Marc Van Montagu, one of the founders of biotechnology, writes a letter to his 17-year-old self. 17. What advice does he have for the young Marc? A lad from a working class district in Ghent who in October 1951 took his first steps in the scientific world.
Further studies or not: you didn’t need long to consider the question. Your father gave you the chance to take the step. Not an easy decision, looking back. We grew up among the workers from the textile factory down the road. At lunchtime you often see them sitting on the step under a cloud of dust, eating their sandwiches. If you decide not to pursue further education, it’s off to the factory.
Then there’s the registration fee. It’s not cheap to study. 5,000 Belgian francs… A loan is the only way, very much against our father’s wishes. But everything will work out.
Not so long ago, the local pharmacist asked: ‘Hey lad, why do you need those products?’. When you told him you were planning to use them in your home-made lab in the attic, he roared with laughter. Your interest in chemistry has grown considerably in recent years. That has something to do with your teacher at the Atheneum in Ghent. He gave you a taste of organic chemistry, at a time when almost no one was involved. At least not in our part of the world.
It was considered as something for applications, not for serious research. These days I see it quite differently. Making extracts of living creatures is something ridiculously described in German handbooks of your day as ‘schmierchemie’ (sloppy chemistry). Yet you are intrigued by such organic chemistry. So studying chemistry is actually your only option.
It’ll be your step towards biochemistry. That’s where your future lies. Even today it still fascinates me and I travel the world, to work with experts and extraordinarily interesting people. The knowledge you gain from now on will lead to the first successful genetic modification of plants. It will be the beginning of our fight for ecology. And a battle against misinterpretation and wrong information.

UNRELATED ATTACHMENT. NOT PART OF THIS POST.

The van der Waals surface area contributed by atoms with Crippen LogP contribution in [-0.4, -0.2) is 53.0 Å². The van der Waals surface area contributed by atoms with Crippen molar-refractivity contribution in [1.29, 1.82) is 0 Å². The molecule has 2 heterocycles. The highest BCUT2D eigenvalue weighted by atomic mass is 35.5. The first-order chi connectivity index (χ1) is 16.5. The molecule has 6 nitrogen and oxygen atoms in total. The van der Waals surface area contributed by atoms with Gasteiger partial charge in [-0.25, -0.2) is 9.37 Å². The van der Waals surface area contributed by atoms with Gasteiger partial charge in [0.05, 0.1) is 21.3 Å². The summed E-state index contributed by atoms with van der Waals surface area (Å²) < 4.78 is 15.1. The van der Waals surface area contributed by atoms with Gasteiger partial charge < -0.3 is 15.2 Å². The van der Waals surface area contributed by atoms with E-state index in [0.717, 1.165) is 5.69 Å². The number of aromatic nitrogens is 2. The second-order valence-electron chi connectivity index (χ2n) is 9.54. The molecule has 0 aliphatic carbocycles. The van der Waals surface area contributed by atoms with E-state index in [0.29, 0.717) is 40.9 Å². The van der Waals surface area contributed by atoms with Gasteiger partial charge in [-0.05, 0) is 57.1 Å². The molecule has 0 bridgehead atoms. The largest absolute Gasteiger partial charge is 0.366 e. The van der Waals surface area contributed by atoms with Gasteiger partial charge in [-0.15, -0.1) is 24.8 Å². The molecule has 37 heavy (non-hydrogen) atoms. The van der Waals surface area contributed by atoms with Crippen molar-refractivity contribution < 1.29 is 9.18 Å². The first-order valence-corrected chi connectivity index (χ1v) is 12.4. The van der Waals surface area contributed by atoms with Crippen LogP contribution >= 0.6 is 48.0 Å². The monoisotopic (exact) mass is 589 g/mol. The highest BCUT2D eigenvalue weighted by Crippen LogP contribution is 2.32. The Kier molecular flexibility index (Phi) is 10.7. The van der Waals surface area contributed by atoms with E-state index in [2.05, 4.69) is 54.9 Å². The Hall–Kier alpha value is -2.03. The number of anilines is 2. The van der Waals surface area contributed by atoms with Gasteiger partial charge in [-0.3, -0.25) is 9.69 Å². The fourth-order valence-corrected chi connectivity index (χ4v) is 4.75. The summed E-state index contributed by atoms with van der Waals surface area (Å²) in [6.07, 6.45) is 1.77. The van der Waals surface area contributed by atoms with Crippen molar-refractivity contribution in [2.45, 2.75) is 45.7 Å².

But first the biggest goal for the next four years: make sure you pass and graduate, with merit at least. It’s what you need to do a PhD. And that’s what you’ll want to do. You’ll meet so many people who make an impression on you, that you’ll be so excited to continue at the university. And if you hear the names ‘Jeff Schell’ and ‘Walter Fiers’, pay extra attention.
I advise you to join as many student clubs as you can right away. It’s too expensive in the cafés, however, the clubs’ barrel meetings are free. They only cost you sleep. Coming home between midnight and three in the morning, and being at breakfast at seven o’clock sharp, it will hurt. But don’t worry, in some lessons you’ll be able to catch up on some sleep.
Dear Marc, be amazed by the things you hear, see and read, and sniff up as much knowledge as you can. Don’t forget to enjoy yourself while you’re at it. Amazing times are ahead young man.
All the best,
Dirk Frimout wrote a letter to his 17-year-old self. What advice does he have for the young Dirk, as he takes his first step on a path towards unknown heights?
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